North Marshall Water District whistleblower files lawsuit
Oct 18, 2011 | 2872 views | 0 0 comments | 31 31 recommendations | email to a friend | print
By Venita Fritz

Tribune-Courier General Manager

vfritz@tribunecourier.com

BENTON – Attorneys for Paula Boling, the former North Marshall Water District bookkeeper, filed a lawsuit late yesterday afternoon in Marshall County Circuit Court claiming Boling was wrongfully terminated from her job after notifying the district’s board of directors of potential wrongdoing on the part of former superintendent Brad Anderson. The suit names the North Marshall Water District as the defendant.

Wes Sullenger of the Sullenger Law Office in Paducah filed the suit. One of the firm’s primary focuses is employment law.

In the complaint obtained by The Tribune-Courier, it is alleged Boling’s rights under the Kentucky Whilstleblower Act were violated and that her 18-year employment was terminated in July because of her actions.

It also alleges her rights were violated under the Americans With Disabilties Act when a former board member entered the North Marshall Water board office both prior to and after her dismissal and asked an employee to copy her employee records which included her medical history information. By doing so, the board member, who is not named specifically in the suit, disclosed information in that medical history to others in the office.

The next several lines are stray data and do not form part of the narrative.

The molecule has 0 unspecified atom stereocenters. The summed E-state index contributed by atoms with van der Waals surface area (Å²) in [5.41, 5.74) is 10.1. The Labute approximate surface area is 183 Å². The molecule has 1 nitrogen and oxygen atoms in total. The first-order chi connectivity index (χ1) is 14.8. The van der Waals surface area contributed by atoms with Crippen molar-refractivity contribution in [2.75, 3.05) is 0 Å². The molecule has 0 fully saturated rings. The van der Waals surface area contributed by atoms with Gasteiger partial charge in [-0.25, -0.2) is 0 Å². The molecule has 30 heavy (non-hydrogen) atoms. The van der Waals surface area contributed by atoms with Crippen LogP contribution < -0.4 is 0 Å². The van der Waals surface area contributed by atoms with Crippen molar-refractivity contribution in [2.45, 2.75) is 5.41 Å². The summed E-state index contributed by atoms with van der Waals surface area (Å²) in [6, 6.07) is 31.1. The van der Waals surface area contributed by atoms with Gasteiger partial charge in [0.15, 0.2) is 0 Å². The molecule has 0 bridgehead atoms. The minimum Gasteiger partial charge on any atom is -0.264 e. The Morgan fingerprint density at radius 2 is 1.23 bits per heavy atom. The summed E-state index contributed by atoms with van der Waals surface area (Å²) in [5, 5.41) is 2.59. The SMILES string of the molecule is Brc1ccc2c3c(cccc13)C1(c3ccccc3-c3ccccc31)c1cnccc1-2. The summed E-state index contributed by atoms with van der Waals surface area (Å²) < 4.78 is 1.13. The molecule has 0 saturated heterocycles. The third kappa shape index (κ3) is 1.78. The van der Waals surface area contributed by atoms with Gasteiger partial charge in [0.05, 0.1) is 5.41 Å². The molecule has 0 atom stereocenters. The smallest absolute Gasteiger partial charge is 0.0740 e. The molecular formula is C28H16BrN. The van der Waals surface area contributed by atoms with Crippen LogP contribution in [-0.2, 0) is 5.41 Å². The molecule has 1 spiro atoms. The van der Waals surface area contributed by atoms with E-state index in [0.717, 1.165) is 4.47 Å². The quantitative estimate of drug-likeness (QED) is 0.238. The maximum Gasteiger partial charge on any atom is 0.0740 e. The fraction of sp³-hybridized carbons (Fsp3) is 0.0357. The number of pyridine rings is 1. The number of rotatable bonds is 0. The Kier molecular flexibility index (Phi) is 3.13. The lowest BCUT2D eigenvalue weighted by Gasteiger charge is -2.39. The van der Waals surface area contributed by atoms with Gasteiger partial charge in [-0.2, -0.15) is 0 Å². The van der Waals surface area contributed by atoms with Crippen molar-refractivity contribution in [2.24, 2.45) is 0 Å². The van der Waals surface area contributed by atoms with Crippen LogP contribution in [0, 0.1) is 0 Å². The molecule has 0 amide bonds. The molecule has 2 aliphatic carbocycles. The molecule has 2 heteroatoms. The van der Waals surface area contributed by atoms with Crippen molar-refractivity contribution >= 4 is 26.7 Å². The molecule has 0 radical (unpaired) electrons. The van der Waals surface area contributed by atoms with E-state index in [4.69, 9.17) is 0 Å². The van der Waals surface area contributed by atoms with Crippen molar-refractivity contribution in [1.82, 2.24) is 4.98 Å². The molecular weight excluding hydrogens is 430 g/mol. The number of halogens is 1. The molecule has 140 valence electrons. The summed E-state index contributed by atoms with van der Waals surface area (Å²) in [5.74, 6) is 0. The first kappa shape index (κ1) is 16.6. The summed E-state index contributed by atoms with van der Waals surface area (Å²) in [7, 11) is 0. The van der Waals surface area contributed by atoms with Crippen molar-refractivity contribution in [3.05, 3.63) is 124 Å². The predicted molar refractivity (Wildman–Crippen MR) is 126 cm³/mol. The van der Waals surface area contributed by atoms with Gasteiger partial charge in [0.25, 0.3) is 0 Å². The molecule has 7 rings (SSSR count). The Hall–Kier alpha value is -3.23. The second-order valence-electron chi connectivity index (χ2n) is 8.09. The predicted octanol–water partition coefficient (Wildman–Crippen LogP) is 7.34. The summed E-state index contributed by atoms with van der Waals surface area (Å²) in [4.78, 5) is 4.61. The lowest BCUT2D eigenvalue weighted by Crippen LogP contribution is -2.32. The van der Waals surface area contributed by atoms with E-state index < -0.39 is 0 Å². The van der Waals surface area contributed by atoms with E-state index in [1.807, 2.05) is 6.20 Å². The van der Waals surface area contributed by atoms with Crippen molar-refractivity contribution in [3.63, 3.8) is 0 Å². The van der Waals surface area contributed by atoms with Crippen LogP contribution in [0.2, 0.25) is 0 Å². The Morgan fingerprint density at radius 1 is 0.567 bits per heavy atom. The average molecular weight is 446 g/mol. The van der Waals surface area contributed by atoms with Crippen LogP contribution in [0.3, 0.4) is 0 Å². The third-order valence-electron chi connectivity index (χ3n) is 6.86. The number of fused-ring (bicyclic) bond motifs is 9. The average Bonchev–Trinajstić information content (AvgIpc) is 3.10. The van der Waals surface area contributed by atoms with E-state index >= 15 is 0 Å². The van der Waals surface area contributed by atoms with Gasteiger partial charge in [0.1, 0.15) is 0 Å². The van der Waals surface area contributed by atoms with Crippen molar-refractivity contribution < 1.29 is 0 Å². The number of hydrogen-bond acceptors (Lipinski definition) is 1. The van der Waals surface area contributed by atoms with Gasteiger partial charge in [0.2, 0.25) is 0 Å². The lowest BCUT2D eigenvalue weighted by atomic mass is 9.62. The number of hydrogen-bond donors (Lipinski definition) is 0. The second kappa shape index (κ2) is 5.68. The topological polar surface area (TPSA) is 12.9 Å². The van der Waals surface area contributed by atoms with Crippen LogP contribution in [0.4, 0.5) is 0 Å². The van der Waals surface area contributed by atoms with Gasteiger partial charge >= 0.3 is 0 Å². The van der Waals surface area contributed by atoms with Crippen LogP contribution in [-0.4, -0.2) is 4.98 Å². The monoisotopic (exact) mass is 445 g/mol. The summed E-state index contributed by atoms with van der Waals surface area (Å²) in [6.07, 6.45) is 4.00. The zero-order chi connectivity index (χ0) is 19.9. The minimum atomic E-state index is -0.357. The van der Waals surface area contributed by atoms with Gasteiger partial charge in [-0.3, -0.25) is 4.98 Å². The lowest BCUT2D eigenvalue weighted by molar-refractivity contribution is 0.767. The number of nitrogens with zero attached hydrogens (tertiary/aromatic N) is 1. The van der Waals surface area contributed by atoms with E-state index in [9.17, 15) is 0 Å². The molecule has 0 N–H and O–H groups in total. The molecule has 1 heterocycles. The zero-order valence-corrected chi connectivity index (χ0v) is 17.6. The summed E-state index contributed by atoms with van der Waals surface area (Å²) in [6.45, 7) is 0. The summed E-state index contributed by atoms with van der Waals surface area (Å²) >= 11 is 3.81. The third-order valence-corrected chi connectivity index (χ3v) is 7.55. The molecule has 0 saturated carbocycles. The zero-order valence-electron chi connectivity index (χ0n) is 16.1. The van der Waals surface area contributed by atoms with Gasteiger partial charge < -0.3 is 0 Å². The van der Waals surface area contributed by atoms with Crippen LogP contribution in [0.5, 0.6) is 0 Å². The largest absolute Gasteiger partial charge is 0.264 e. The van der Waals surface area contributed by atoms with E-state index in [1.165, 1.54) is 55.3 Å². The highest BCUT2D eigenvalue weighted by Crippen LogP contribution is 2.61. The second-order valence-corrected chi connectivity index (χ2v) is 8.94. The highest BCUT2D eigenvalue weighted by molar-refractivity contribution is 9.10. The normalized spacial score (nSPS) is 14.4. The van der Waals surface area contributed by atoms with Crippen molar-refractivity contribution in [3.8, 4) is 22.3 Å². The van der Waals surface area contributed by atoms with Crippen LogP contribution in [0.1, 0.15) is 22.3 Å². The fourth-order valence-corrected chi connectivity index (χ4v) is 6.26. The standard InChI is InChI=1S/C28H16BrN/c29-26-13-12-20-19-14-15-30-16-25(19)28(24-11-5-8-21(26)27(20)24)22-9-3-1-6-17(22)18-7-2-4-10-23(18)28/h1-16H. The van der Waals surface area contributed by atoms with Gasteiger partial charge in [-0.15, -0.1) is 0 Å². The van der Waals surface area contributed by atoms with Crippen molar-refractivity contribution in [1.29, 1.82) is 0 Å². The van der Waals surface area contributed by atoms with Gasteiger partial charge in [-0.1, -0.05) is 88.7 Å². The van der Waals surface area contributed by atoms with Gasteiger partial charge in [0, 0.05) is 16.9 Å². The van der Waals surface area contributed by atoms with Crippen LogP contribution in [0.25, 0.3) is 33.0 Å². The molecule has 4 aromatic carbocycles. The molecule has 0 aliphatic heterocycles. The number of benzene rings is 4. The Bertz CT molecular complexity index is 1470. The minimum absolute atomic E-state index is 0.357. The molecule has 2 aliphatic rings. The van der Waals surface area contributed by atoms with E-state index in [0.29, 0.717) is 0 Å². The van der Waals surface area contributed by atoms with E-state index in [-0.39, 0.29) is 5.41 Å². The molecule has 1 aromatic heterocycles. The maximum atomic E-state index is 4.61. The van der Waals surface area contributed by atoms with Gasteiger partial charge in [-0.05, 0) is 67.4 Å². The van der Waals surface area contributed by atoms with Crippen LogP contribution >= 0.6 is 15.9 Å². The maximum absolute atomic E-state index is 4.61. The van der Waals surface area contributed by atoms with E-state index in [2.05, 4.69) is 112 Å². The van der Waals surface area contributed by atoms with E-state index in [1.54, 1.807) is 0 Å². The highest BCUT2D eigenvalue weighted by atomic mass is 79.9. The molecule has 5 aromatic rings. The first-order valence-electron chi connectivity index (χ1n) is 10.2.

The suit states that “the defendant engaged in the discriminatory practices... with reckless indifference to Ms. Boling’s federally protected rights.”

The lawsuit outlines several issues Boling reported to the board, the board’s attorneys and later to the Kentucky State Police who opened an investigation into Anderson’s alleged mishandling of district funds and equipment. Those include the rental of a bulldozer for Anderson’s personal use, invoices for weed killer which was shipped to Anderson’s home address and the purchase of a golf cart Boling was asked to split the payment on, allegedly to cover up that the total amount exceeded what was permitted without board approval.

Boling’s attorney, Wes Sullenger, says Boling seeks damages for lost wages through the date of a trial, emotional distress and punitive damages in the claim. No specific dollar amount for damages is specified in the suit.

Sullenger said he filed the suit on behalf of Boling because, “In this state we do not allow people who are trying to protect the public interest to be treated in this manner. All she was doing was trying to make certain public funds were properly used and her thanks for that was that she was fired.”

Sullenger went on to say the Whistleblower Protection Act is not often used in lawsuits because it applies only to government agencies or political subdivisions of those agencies. He said the North Marshall Water district qualifies as a political subdivision.

All but one of the water board members has either been terminated or resigned in recent months since the controversies began plaguing the district. Only Billy Driskell remains on the five-member board.

Anderson, who was arrested and charged with theft by unlawful taking, is awaiting trial in Marshall County Circuit Court in December.

Efforts were made to reach North Marshall Water’s interim superintendent, Bobby Gifford, regarding the lawsuit late Monday afternoon. An office employee said he had left the office sick and could not be reached.
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